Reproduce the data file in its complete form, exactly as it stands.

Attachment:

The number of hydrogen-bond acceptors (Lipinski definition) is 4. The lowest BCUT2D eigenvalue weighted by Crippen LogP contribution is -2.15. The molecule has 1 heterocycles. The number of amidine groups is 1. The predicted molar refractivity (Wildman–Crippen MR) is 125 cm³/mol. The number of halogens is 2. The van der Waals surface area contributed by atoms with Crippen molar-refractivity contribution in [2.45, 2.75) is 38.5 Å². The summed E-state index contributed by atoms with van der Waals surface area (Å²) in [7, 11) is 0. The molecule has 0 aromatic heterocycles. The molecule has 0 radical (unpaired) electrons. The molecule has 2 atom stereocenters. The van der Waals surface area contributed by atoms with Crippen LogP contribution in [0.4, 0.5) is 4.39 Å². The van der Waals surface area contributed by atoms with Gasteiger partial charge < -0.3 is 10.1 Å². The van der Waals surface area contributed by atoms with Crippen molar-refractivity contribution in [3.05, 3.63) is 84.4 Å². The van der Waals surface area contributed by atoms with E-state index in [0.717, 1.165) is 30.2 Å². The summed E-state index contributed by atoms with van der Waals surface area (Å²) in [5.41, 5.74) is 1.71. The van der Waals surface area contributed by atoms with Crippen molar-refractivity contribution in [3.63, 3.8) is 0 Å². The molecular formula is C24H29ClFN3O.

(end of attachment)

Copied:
The number of hydrogen-bond acceptors (Lipinski definition) is 4. The lowest BCUT2D eigenvalue weighted by Crippen LogP contribution is -2.15. The molecule has 1 heterocycles. The number of amidine groups is 1. The predicted molar refractivity (Wildman–Crippen MR) is 125 cm³/mol. The number of halogens is 2. The van der Waals surface area contributed by atoms with Crippen molar-refractivity contribution in [2.45, 2.75) is 38.5 Å². The summed E-state index contributed by atoms with van der Waals surface area (Å²) in [7, 11) is 0. The molecule has 0 aromatic heterocycles. The molecule has 0 radical (unpaired) electrons. The molecule has 2 atom stereocenters. The van der Waals surface area contributed by atoms with Crippen LogP contribution in [0.4, 0.5) is 4.39 Å². The van der Waals surface area contributed by atoms with Gasteiger partial charge < -0.3 is 10.1 Å². The van der Waals surface area contributed by atoms with Crippen molar-refractivity contribution in [3.05, 3.63) is 84.4 Å². The van der Waals surface area contributed by atoms with E-state index in [0.717, 1.165) is 30.2 Å². The summed E-state index contributed by atoms with van der Waals surface area (Å²) in [5.41, 5.74) is 1.71. The van der Waals surface area contributed by atoms with Crippen molar-refractivity contribution in [3.63, 3.8) is 0 Å². The molecular formula is C24H29ClFN3O.